The 6.8-kilogram (14.99-pound) weight limit imposed by current UCI regulations is on thin ice, but hasn’t fallen through just yet.
“I understand why that rule was brought on in the first place, though I think that technology has moved on,” UCI President Brian Cookson said to VeloNews in a phone interview.
The current rule, which bars complete bikes from weighing less than 6.8kg when used in UCI-sanctioned competitions, was implemented as part of the Lugano Charter. That charter, written in early 1997, is still the basis of the UCI’s technical rulebook. The weight limit rule is widely viewed as outdated and unnecessary by the cycling industry, as composite technology has advanced to the point where a bicycle can be built well under the limit and still pass industry standard safety tests.
A complete rewrite of the rule is not imminent, but will likely be part of an ongoing restructuring of the current rulebook.
“Weight is a crude way of looking at it really. It’s quite easy to have bikes now that hit the 6.8kg limit,” Cookson said. “I wouldn’t like to throw it open completely. Strength is the most important thing and I wouldn’t like to see bikes breaking underneath riders, we see enough of that in crashes. So we can take a look at this from the other end of the telescope in terms of wheel and frame strength and what that means in terms of weight.”
Any changes will be slow and deliberate. Removing the weight limit rule would require that it be replaced with some sort of safety standard; lowering it would require a detailed analysis of the strength of modern composites to determine just how low the limit could go.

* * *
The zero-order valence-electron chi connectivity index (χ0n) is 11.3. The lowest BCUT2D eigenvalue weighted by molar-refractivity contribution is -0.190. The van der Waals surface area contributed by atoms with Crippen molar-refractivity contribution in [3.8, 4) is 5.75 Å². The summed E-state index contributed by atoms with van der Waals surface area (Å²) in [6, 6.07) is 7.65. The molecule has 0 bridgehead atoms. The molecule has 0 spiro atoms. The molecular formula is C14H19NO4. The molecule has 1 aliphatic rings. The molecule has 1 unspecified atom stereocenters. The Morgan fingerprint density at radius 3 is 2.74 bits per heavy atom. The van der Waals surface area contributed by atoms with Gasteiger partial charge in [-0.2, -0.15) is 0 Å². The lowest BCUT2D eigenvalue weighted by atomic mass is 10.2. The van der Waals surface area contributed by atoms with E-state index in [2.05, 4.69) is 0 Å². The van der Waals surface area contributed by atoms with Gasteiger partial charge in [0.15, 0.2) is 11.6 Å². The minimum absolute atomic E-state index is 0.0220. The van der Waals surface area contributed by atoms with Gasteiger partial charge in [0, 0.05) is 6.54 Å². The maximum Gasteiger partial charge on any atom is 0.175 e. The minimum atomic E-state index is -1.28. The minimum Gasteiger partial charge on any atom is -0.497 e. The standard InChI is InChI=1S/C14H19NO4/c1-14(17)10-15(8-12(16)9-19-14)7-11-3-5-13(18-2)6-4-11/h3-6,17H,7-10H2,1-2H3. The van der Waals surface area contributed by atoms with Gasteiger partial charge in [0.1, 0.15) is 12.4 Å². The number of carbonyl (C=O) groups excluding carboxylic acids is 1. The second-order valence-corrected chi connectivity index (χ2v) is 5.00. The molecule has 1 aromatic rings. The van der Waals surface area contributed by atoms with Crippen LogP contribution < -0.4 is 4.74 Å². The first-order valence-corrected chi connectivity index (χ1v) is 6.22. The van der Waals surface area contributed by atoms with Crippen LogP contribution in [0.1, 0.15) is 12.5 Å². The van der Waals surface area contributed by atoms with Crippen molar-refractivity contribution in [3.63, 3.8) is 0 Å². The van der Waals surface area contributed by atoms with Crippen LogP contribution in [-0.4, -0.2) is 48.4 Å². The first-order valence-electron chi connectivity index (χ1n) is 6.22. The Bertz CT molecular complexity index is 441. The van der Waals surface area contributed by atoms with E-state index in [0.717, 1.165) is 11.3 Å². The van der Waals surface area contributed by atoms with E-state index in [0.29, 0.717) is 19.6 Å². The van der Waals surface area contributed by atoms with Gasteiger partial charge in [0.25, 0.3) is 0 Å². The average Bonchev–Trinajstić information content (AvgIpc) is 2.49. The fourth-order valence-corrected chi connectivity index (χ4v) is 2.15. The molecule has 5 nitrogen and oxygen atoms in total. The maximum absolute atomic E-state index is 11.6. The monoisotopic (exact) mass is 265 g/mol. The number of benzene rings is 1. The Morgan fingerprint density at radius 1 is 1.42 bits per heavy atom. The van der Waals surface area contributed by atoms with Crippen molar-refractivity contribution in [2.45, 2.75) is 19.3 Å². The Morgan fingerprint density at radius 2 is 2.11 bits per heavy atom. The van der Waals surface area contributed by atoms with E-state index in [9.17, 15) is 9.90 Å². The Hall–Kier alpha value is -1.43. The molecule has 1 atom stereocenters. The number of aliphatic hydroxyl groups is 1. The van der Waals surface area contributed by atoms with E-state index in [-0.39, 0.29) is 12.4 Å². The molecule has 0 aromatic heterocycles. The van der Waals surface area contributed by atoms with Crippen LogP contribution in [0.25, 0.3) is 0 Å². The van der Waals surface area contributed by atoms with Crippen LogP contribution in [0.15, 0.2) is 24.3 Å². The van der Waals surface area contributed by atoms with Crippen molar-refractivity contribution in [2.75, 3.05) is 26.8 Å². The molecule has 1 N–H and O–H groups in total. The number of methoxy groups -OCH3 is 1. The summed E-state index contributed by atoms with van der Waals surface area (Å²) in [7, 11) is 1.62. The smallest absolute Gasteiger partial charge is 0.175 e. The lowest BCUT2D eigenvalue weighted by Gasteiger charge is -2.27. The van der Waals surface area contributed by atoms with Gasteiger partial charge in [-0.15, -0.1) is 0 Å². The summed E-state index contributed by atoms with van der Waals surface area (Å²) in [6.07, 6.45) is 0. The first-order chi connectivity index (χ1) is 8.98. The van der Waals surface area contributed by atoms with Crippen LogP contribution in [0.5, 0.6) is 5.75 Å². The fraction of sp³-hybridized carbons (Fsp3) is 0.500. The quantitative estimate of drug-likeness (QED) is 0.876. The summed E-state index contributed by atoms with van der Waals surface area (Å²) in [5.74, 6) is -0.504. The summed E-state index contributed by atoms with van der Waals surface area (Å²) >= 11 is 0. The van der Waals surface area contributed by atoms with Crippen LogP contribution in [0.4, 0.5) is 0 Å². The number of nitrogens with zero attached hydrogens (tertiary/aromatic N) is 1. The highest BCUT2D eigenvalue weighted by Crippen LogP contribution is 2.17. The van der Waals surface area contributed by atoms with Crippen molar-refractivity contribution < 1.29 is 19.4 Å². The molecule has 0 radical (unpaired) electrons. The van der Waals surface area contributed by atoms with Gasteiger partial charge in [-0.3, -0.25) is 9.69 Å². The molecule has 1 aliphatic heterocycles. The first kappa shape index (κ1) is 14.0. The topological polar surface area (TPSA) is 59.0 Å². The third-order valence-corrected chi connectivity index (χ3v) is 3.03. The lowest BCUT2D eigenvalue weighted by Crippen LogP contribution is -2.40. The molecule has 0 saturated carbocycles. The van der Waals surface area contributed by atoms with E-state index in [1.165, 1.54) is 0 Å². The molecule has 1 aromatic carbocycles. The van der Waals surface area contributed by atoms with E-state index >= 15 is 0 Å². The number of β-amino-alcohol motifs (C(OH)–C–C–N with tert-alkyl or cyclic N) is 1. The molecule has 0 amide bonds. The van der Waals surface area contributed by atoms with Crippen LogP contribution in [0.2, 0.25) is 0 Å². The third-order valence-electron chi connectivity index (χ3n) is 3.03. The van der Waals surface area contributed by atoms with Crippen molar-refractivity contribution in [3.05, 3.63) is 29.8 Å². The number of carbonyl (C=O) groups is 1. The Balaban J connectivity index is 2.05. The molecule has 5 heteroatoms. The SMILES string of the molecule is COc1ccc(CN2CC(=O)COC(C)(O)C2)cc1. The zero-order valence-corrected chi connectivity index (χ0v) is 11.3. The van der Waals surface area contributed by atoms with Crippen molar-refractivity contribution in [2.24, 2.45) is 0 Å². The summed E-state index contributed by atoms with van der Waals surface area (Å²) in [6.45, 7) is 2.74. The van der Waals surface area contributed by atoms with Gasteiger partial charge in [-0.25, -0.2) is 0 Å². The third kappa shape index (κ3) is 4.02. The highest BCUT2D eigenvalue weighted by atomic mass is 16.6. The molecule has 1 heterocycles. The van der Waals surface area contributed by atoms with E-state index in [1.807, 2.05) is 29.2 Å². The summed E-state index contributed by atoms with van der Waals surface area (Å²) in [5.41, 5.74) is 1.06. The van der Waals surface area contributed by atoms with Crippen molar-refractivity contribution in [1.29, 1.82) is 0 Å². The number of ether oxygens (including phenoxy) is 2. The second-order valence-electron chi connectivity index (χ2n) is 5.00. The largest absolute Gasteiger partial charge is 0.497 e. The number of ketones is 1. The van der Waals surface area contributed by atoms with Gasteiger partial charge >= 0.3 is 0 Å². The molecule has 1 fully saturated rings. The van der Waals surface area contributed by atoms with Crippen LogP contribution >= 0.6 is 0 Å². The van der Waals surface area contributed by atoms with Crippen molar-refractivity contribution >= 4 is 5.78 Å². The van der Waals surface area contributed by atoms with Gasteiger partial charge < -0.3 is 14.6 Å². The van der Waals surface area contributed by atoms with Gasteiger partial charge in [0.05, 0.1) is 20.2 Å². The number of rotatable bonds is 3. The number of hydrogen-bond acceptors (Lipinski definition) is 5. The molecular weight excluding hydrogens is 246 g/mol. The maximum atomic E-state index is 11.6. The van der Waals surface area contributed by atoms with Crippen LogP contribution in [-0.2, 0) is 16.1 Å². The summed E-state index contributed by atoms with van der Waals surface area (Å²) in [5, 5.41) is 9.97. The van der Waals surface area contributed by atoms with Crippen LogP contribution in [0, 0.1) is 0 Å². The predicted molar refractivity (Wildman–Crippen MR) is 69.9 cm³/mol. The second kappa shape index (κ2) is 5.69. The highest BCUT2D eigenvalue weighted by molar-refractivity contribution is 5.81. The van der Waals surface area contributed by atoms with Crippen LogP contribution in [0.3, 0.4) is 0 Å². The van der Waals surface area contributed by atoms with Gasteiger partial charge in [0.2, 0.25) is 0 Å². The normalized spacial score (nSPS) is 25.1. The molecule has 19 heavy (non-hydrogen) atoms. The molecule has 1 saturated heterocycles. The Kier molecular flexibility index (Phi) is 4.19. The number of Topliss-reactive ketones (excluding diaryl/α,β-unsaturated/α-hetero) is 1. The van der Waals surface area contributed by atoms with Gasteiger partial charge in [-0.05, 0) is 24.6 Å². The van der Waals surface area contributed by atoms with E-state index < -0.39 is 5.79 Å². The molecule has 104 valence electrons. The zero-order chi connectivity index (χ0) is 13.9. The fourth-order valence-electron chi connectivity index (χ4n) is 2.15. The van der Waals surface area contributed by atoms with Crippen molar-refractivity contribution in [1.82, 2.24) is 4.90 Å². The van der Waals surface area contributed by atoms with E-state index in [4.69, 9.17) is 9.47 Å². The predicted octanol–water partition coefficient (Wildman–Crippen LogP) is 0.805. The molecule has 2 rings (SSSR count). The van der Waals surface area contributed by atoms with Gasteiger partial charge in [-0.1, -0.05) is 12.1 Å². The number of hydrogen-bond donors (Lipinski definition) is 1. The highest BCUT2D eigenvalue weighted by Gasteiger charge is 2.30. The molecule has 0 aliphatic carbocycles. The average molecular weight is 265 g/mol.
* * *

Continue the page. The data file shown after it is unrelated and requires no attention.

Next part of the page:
“Any modifications to the rules will be targeting smooth transition rather than sudden changes. This is my personal preference and I am sure that the cycling industry and the teams share that opinion,” Dmitris Katsanis, a member of UCI’s Equipment Commission, said to VeloNews earlier this year.
Enhanced strength and safety testing would likely result in the expansion of the UCI’s frame approval program to include safety testing for both frames and wheels. Currently, the program simply ensures that frames used in competition meet a collection of UCI regulations surrounding shape and geometry.
The UCI already has a wheel test in place, though, much like the 6.8kg rule, it is frequently derided by the cycling industry as a useless metric. The UCI’s test involves running a large weight into a wheel and examining how it fails — not whether it fails, or the level of force leads to failure, but what the wheel looks like once it has exploded. The test has been ridiculed for its focus on the aftermath of a crash than avoiding a crash in the first place.
The governing body announced the impending implementation of a wheel approval program in 2012, but that program has yet to materialize.
Implementing a safety protocol above and beyond the current European Commission standards would be complicated and likely quite expensive. But Cookson’s focus on strength leaves few other options available — short of leaving the 6.8kg limit as it stands, of course.
VeloNews’ Matthew Beaudin contributed to this report